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U of L STAR Program helps children with Autism

Six year old Jovanna loves to read and play and she gets along well with her teacher Devon Gross. But it has taken hard work from school and at home to get jo—who is autistic—to this point.

Myrna Rose

"When she was one she shut down for four months. she did not walk until she was 15 months, made no eye contact."

Jo's grandmother, Myrna Rose, got help from the Fayette County Schools and the University of Louisville's STAR Program.

Dr. Lisa Ruble

"We don't go in as the expert. We rely on the team and how to come up with the best strategies."

Lisa Ruble is the program director. Through clinical services, outreach training and research, ruble has been able to develop ways to implement programs to help teachers and parents work with autistic children.

Ruble continues

"After a child is diagnosed, we want to offer family services. We have those programs of social skills and behavioral management available."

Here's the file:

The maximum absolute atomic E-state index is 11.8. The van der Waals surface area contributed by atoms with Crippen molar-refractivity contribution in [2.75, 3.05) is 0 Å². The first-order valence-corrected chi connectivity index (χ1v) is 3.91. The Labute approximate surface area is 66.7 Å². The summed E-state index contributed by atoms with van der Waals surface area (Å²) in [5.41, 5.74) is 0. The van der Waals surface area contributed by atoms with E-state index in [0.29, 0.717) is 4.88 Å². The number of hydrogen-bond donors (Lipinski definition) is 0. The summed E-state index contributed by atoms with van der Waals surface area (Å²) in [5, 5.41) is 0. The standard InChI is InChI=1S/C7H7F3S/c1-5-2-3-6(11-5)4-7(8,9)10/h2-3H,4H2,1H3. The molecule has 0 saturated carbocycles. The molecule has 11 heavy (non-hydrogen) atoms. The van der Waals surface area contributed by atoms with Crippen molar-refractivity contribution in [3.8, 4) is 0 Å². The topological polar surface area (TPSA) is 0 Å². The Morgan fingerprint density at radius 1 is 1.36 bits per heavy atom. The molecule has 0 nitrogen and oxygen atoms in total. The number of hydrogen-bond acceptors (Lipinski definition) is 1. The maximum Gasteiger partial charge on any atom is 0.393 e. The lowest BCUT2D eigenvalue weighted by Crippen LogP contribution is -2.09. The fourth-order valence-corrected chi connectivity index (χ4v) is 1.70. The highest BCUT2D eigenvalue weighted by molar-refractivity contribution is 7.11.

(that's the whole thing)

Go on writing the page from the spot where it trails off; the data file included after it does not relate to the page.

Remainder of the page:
Rose continues<.h3>

"Mrs. Gross and Dr. Ruble came and we decided how to get to the goals and Jo mastered them."

Insurance doesn't often cover treatment because autism is behavioral not medical. And finding providers isn't always easy. Ruble and her team have a good idea of identifying behaviors associated with Autism. And getting it to teachers and parents is vital.

Devon Gross

"Our interaction and goals helped to tell us where she needed help. She doesn't always ask for help. And this helped us work on a way to control when she got upset."

Rose continues

"Autistic kids are not ignorant. They learn differently. It's a slower process."

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